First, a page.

Daily roundup: Nov. 8, 2012
Bite-sized hospital and health industry news
- Colorado: The new All Payer Claims Database has begun generating reports on health care pricing, care quality, and other health care issues in Colorado. Administered by the Center for Improving Value in Health Care in Denver, the database includes data from eight of the state's largest commercial insurers and the state's Medicaid program. In a recent report, it found that the price of a knee MRI ranged from $297 to $1,261 (Robeznieks, Modern Healthcare, 11/1 [subscription required]).
- Florida: The American Medical Association, the American Academy of Pediatrics, the American Public Health Association, and the Law Center to Prevent Gun Violence this week filed briefs supporting a lawsuit against a state law preventing physicians from discussing guns with patients. Under the law, doctors cannot question patients or parents of pediatric patients about gun ownership (Norman, CQ HealthBeat, 11/6 [subscription required]).
- Illinois: Naperville-based Edward Hospital & Health Services has opened a new clinic for patients who want a second opinion after a cancer diagnosis. The Second Opinion Clinic will give patients a fresh analysis of test results and treatment options (Wang, Crain's Chicago Business/Modern Healthcare, 11/1 [subscription required]).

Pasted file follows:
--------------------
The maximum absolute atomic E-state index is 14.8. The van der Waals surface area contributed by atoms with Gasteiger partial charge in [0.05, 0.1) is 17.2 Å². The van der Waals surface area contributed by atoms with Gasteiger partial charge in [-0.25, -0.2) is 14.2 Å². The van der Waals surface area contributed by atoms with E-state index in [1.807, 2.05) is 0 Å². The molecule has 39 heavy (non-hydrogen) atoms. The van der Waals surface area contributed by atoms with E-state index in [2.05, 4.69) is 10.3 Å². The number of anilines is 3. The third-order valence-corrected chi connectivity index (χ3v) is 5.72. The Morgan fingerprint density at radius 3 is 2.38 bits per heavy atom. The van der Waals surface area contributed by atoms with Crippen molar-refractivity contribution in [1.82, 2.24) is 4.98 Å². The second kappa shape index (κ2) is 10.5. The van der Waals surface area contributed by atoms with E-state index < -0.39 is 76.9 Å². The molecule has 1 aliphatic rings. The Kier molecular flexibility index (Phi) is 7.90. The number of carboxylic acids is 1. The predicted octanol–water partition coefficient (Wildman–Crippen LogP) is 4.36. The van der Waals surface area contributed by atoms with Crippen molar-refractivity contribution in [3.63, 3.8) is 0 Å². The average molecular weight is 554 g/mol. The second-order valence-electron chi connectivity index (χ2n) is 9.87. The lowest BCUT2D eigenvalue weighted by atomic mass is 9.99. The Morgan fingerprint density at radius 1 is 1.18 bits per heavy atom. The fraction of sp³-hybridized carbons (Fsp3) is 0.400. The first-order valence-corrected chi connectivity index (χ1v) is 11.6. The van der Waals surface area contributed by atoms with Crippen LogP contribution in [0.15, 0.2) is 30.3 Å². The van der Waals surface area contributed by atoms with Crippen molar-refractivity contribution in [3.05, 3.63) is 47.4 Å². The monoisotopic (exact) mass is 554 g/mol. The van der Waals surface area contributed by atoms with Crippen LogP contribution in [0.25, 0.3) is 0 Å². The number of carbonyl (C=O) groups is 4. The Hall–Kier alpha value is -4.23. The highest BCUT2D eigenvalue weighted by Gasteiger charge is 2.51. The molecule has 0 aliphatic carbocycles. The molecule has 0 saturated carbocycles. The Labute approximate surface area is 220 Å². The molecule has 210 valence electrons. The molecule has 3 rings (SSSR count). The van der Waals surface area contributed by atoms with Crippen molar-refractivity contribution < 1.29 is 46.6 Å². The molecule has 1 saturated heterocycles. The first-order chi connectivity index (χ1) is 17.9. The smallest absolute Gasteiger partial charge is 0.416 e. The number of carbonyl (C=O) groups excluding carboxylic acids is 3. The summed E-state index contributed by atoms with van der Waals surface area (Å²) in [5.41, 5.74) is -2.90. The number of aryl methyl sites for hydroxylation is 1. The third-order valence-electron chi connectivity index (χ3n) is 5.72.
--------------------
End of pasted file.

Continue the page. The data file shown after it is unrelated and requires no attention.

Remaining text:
- Illinois: Chicago's St. Anthony Hospital has launched a public relations campaign against Illinois officials for allegedly withholding $1.4 million in supplemental Medicaid payments since August. Specifically, the 139-bed hospital says that officials are unlawfully interpreting a law adopted in June, and that the hospital could lose $8.4 million a year. However, an Illinois Department of Healthcare and Family Services spokesperson says the hospital is losing payments because it failed to sign a contract with a state-designated care program. St. Anthony officials say the hospital should be exempt because it already participates in a managed-care plan that the state previously designated as a "coordinated-care plan" (Selvam, Modern Healthcare, 11/6 [subscription required]).
Next in the Daily Briefing
Do facility fees pay for better care or upcharge patients?